The old JavaFX is put out of its misery
Oracle pulls the plug on JavaFX 1.2 and 1.3 favouring the reboot
As we are already aware, Oracle said bon voyage to the JavaFX script language at JavaOne 2010, after what can be only be described as a unmitigated disaster of a project.
It began in 2007 in the midst of a Java platform renaissance, aspiring to become the only choice for developers when it came to creating beautiful looking multiplatform applications. But perhaps JavaFX 1.0 came about too late in the day, when other RIA competitors Adobe Flash and Microsoft Siverlight were having their day in the sun. People wanted JavaFX for sure, but it felt a bit 'pre-releasey' and failed to capitalise on its potential to gain mass adoption. It wasn't helped by the lack of support to those who wanted to pick it up, or the transfer from Sun Microsystems ownership to that of Oracle - they didn't know where to go with it at first.
Fortunately, JavaFX is undergoing a dramatic reinvention, fuelled by the OpenJFX initiative and is getting a lot of people (especially Oracle top bods) talking about how great it could become. Oracle has hopefully learned from previous mistakes and we hope that JavaFX 2.0 continues to go from strength to strength in the coming months.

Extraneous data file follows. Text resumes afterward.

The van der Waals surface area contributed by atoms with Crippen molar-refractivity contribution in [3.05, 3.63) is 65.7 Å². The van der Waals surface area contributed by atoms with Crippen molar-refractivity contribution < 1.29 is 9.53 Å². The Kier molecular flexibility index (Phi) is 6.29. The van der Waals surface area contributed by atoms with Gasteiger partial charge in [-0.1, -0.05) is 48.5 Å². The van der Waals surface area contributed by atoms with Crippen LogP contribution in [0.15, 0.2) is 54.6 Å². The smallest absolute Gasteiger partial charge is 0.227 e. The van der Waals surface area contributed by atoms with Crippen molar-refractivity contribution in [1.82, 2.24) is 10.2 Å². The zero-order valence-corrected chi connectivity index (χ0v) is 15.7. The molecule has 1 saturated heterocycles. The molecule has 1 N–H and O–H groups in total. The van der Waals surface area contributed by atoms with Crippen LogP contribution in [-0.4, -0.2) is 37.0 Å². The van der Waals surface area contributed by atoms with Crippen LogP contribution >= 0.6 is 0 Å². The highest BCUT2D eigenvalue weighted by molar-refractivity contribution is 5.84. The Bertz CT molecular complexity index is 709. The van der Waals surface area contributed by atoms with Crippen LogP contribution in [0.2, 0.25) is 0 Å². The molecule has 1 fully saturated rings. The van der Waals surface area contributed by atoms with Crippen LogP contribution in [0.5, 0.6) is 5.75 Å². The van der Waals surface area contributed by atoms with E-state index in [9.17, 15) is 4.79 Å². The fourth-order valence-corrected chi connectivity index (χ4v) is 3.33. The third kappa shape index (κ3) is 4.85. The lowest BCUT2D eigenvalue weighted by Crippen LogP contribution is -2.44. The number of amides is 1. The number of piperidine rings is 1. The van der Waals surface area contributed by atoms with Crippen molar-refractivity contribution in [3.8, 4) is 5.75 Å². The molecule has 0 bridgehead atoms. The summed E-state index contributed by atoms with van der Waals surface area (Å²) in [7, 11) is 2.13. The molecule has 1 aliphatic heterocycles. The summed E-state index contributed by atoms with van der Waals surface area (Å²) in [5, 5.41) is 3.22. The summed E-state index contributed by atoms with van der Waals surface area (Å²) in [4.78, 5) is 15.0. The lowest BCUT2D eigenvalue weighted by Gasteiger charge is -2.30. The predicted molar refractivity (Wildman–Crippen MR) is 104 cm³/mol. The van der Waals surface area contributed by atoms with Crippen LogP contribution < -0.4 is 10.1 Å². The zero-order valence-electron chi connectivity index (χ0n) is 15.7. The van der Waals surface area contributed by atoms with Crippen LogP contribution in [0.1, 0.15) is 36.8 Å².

The next logical step to etch out the previous iteration of the RIA language as they announced on their blog yesterday that JavaFX 1.2 and 1.3 would be reach its end of life (EOL) on December 20, 2012. More specifically, Oracle say that they won't be providing server access to the JavaFX Runtime for these versions after that date, instead choosing to push JavaFX 2.x as much as possible via making JavaFX 2.0 entirely accessible by a Java API. A shrewd move, we think.
Oracle offered some advice for those still using the fairly ancient language, saying that 'companies and developers who have JavaFX 1.x applications in use today are strongly encouraged to migrate their applications to the JavaFX 2, which is currently available on Windows.' Which they should have probably done a while ago...
JavaFX may have lost the first round in this heavyweight clash for the RIA belt, but you can bet your bottom dollar that they'll have a better defence in the next round, now that Oracle's entire focus is on developing JavaFX 2.1.